UPDATE: The product used by the INL is Osmos Fire-Guard Wood Pole Protection.

Fire at Idaho’s nuclear research facility burns 90,000 acres in 24 hours

The Sheep Fire is about 24 miles northwest of Idaho Falls

Sheep Fire Idaho
Firefighters burning out along a road on the Sheep Fire. Photo by BLM Air Attack Dan Zajanc.

(UPDATED at 6:37 p.m. MDT July 24, 2019)

Firefighters are making progress on the Sheep Fire 24 miles northwest of Idaho Falls, Idaho. The fire is on land administered by the Idaho National Laboratory (INL), an agency within the Department of Energy. (scroll down to see a map)

At a briefing Wednesday the fire chief said containment has increased to the point where they expect to release 5 of the 17 engine crews later in the day.  He said no “buildings” have burned but some “power structures” were damaged. A backfiring operation was executed on the south side of the fire Wednesday night. About 105 personnel are assigned to the fire.

Wednesday the size of the fire was estimated at 110,000 acres, an increase of 20,000 acres from Tuesday.

Firefighters were challenged Wednesday by strong winds. A weather station in Idaho Falls recorded sustained winds at 20 to 25 mph with gusts above 35 along with a high of 90 degrees and relative humidity in the teens. The forecast for Thursday at the fire area is about the same, except with much diminished winds — 12 mph with gusts to 21 in the afternoon.

Officials at the INL said Wednesday that there has been no release of radiation due to the fire.

Most of the workers at the INL were evacuated from the lab facilities, but there appears to be a good chance they will be allowed to return to work on Thursday.

Photos and videos of the fire, including videos of air tanker drops filmed from overhead by Air Attack, can be found here.

The photo below is interesting.

Smoke column Sheep Fire
Smoke column over the Sheep Fire in Idaho. Photo by BLM Incident Commander Kris Bruington.

In the video below of a briefing about the fire, the Fire Chief describes the status of the blaze beginning at 7:30.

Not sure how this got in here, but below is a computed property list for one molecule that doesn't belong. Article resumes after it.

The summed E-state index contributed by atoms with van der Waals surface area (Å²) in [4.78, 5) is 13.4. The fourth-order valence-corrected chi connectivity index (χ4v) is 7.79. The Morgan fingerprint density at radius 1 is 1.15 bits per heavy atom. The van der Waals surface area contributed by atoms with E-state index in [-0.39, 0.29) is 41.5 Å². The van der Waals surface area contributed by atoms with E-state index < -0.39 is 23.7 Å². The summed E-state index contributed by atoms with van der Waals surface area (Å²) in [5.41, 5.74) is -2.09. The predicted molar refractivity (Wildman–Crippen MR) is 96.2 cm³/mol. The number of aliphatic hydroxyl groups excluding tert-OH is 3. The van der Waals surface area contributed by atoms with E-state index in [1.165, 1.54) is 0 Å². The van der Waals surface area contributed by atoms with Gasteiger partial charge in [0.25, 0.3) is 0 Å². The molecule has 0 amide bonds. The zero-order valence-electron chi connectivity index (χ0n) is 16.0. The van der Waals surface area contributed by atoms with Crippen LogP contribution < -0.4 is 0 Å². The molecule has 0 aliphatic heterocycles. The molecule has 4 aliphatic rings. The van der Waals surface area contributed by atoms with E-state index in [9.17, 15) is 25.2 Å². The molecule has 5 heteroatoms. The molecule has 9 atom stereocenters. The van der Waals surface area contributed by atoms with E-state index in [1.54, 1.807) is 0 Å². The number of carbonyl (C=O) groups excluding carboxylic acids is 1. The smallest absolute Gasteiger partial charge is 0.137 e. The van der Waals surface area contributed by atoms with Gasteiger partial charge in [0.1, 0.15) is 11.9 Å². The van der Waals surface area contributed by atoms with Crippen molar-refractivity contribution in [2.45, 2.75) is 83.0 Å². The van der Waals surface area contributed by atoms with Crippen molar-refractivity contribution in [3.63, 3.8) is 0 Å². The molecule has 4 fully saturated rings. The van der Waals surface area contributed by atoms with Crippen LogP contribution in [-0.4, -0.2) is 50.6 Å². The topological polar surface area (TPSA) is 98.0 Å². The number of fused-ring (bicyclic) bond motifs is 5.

(Originally published at 6:17 p.m. MDT July 23, 2019)

Sheep Fire INL smoke fire
A smoke column over the Sheep Fire in Eastern Idaho Tuesday morning. BLM photo.

The Sheep Fire on property managed by the Idaho National Laboratory (INL) has burned approximately 90,000 acres in the first 24 hours. The facility about 24 miles northwest of Idaho Falls conducts nuclear research. (see the map below)

All non-essential employees were evacuated from several facilities at the lab: Central Facilities Area, Advanced Test Reactor Complex, Naval Reactors Facility, Radioactive Waste Management Complex, and Idaho Nuclear Technology and Engineering Center.

INL Site facilities are preparing for the anticipated loss of commercial power and are switching to on-site backups per existing emergency procedures.

Lava Fire Sheep Fire
Map showing the location of the Lava and Sheep Fires in Idaho. Data from 2:26 p.m. MDT July 23, 2019. Much of the fire is burning in light fuels that consumes quickly and may cool before the next heat-detecting satellite overflight. Therefore the fires may be larger than they appear on the map.

Radiation monitoring is ongoing, and based on current information there is no risk to the public, according to information released by the INL.

The Sheep Fire started at about 6:30 p.m. Monday from a lightning strike, and later that night other fires were started by lightning in the area. It is being managed by the Bureau of Land Management and is burning between Highways 20 and 33.

Sheep Fire INL smoke fire
The Sheep Fire northwest of Idaho Falls, ID. Photo provided by the Idaho National Laboratory.

The weather forecast for the fire area until dark on Tuesday predicts 16 mph winds gusting to 24 out of the southwest, 25 percent relative humidity, and temperatures around 90. Wednesday should bring winds out of the southwest at 24 mph gusting to 35, 88 degrees, and relative humidity of 18 percent.

Another fire in Idaho, the Lava Fire, has burned 800 acres north of Shoshone. (see the map above)

Thanks and a tip of the hat go out to Bill and Al. Typos or errors, report them HERE.

Firefighters on the Sheep Fire incorporate train into their suppression tactics

The Sheep Fire, burning near the BNSF railroad tracks just south of Essex, Montana, has caused the intermittent closure of the tracks to Amtrak and BNSF trains. Since it is in the best interests of the railroad and the firefighters to suppress the fire as quickly as possible, BNSF is cooperating in various ways, including transporting fire personnel in a caboose car and using a crane and flat cars to remove slash from a shaded fuel break being constructed by feller-bunchers.

The Sheep Fire, part of the Thompson-Divide Complex, has burned about 2,100 acres on the Flathead National Forest.

Below is a video showing the feller-bunchers in action, and after that is a slide show of photos taken by Jonathan Moor of the Information organization on the fire. Mr. Moor also shot the video.